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  33. Concepts: Fodor's Little Semantic BBs of Thought - A Critical Look at Fodor's Theory of Concepts -.Eric Dietrich - 2001 - J. Of Experimental and Theoretical AI 13 (2):89-94.
    I find it interesting that AI researchers don't use concepts very often in their theorizing. No doubt they feel no pressure to. This is because most AI researchers do use representations which allow a system to chunk up its environment, and basically all we know about concepts is that they are representations which allow a system to chunk up its environment.
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  34.  32
    Sacred Plants and the Gnostic Church: Speculations on Entheogen-Use in Early Christian Ritual.Jerry B. Brown & Matthew Lupu - 2014 - Journal of Ancient History 2 (1):64-77.
    Abstract: It is the aim of this paper to establish a temporal and cultural link between entheogen-use1 in Classical mystery cults and their possible use in a segment of the early Christian Gnostic Church. As early Christianity was heavily influenced by the Classical world in which it first developed, it is essential to examine the evidence of entheogen-use within Classical mystery cults, and explore their possible influence on the development of Christian ritual. We will first present textual evidence from the (...)
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  35. Jerry Root: C.S. Lewis and a Problem of Evil. [REVIEW]Logan Paul Gage - 2011 - Theological Book Review 23 (2):80-81.
    A review of Jerry Root's book C.S. Lewis and a Problem of Evil.
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  36. Ayn Rand's Objectivist Ethics as the Foundation for Business Ethics.Jerry Kirkpatrick - 1992 - In Robert W. Mcgee (ed.), Business Ethics and Common Sense. Santa Barbara, CA: Praeger. pp. 67-88.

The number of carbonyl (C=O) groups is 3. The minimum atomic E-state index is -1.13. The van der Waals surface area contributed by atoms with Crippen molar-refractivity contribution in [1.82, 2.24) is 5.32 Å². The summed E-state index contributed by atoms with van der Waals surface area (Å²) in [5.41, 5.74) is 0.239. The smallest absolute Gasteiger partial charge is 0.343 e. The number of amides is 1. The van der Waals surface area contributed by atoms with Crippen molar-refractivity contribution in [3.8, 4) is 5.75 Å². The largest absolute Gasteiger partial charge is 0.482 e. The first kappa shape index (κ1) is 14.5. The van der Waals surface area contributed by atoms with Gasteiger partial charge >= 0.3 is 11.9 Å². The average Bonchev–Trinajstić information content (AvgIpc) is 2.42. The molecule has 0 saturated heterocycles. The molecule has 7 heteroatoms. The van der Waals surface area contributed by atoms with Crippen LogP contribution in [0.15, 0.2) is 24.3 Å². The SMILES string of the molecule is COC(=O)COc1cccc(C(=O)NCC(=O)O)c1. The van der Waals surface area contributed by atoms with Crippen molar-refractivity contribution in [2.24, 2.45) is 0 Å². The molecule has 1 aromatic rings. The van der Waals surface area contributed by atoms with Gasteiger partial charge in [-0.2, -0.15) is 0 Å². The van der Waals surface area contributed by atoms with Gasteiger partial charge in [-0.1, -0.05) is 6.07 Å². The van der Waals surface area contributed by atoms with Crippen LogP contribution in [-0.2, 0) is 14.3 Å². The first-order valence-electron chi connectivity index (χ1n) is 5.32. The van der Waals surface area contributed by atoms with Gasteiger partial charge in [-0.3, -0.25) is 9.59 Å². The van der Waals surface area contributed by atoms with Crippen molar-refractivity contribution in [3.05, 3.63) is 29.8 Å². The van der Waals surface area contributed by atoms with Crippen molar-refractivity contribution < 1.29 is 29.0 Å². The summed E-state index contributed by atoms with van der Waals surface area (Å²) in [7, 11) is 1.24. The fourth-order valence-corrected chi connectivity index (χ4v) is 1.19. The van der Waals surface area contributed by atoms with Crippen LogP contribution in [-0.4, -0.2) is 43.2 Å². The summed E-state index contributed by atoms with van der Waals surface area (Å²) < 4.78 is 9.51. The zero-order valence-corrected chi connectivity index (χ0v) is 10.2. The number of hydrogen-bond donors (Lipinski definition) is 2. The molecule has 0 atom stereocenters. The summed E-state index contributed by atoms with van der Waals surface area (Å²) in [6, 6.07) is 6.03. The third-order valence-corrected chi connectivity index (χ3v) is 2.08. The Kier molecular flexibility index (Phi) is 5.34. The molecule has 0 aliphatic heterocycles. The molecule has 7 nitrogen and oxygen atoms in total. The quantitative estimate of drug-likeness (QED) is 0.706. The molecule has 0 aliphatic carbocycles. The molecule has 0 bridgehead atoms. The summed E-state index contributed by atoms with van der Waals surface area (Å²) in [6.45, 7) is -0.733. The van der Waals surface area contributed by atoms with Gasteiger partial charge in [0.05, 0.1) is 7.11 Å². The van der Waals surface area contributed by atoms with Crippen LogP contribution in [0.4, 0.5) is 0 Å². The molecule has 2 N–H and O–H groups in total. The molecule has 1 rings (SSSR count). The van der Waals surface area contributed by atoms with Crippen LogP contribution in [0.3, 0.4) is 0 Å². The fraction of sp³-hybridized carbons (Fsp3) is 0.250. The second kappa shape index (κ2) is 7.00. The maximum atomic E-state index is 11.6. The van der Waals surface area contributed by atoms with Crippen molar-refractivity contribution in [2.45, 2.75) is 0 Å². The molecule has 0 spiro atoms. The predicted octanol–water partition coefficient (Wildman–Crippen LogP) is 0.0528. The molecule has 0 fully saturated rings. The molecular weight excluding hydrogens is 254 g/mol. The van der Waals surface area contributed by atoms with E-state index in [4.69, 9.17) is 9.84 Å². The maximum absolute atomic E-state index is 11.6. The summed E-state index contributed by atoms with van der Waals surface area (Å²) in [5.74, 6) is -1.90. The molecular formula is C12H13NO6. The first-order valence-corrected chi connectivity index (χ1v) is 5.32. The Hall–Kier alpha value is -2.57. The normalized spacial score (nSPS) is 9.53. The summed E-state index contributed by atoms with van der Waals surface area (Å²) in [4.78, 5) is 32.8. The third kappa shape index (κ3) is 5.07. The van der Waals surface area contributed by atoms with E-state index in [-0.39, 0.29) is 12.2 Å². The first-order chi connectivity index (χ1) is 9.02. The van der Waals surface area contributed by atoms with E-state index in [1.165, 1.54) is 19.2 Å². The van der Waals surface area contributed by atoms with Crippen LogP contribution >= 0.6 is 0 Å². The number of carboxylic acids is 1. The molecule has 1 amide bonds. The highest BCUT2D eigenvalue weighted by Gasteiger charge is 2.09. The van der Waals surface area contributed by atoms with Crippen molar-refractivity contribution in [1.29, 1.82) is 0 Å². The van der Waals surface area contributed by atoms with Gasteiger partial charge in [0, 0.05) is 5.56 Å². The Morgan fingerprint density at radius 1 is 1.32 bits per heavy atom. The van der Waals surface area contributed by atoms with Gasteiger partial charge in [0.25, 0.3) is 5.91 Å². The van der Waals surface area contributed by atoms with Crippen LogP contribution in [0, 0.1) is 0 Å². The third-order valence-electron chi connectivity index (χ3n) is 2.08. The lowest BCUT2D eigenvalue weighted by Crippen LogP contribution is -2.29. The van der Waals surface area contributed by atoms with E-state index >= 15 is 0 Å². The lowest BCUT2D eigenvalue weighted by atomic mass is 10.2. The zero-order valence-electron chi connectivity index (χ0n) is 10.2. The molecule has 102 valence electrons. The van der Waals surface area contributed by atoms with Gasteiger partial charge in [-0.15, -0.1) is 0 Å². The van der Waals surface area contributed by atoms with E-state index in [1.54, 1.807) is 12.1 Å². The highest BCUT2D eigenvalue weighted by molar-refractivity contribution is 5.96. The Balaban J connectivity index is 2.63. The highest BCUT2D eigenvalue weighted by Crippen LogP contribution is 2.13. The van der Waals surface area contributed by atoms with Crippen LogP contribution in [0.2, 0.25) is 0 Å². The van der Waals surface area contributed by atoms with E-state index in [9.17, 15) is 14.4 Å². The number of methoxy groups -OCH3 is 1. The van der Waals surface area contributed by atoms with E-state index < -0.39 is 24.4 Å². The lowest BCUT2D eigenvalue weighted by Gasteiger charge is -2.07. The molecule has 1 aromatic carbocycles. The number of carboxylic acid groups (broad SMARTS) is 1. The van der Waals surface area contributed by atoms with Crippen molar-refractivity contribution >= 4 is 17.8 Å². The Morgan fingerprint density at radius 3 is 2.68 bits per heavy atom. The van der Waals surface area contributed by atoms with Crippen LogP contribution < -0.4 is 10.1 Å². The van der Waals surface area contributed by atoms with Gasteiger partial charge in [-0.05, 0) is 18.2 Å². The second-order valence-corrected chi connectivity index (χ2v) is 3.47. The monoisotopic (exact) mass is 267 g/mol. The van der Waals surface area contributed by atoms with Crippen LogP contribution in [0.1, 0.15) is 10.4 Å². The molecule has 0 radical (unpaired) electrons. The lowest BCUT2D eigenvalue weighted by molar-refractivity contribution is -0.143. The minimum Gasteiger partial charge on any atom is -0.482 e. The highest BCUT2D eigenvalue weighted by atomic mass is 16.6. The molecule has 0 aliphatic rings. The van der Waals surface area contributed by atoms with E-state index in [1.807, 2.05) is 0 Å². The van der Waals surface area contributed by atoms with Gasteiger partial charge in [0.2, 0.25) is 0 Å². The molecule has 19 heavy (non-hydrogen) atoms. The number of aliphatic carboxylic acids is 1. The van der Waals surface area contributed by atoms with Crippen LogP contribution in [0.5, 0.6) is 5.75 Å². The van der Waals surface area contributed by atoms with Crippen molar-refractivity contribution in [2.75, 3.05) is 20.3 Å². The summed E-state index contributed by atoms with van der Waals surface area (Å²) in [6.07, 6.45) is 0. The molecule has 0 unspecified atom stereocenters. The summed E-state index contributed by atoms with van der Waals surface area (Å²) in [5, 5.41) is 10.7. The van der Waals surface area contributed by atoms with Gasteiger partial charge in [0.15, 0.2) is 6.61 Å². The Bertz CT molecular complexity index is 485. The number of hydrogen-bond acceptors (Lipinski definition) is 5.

The purpose of this paper is to present the essence of Ayn Rand's theory of rational egoism and to indicate how it is the only ethical theory that can provide a foundation for ethics in business. Justice, however, cannot be done to the breadth and depth of Rand's theory in so short a space as this article; consequently, I have provided the reader with a large number of references for further study. At minimum, Ayn Rand's theory, because of its originality (...)
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  37. Language and Thought: A Critical Appraisal to Wittgenstein and Fodor.Mudasir Ahmad Tantray & Tariq Rafeeq Khan - 2021 - Wesleyan Journal of Research 14 (4):142-152.
    This research explores the critical study of language and thought. It is a response to Wittgenstein and Fodor who believe in priority, superiority, and individuality of language and thought. In this paper, we can resolve this language and thought dichotomy to discuss the concept of priority issue. We shall argue that language and thought are modular concepts inside mind and here are also other modules present in our mind. This paper determines the role of language and thought and their (...)
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  38. Danto on Perception.Sam Rose & Bence Nanay - forthcoming - In Jonathan Gilmore & Lydia Goehr (eds.), Blackwell Companion to Arthur Danto. Oxford: Blackwell.
    Jerry Fodor wrote the following assessment of Danto’s importance in 1993: “Danto has done something I’ve been very much wanting to do: namely, reconsider some hard problems in aesthetics in the light of the past 20 years or so of philosophical work on intentionality and representation” (Fodor 1993, p. 41). Fodor is absolutely right: some of Danto’s work could be thought of as the application of some influential ideas about perception that Fodor also shared. The (...)
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  39. Entheogens in Christian Art: Wasson, Allegro and the Psychedelic Gospels.Jerry Brown & Julie M. Brown - 2019 - Journal of Psychedelic Studies 3 (2):142-163.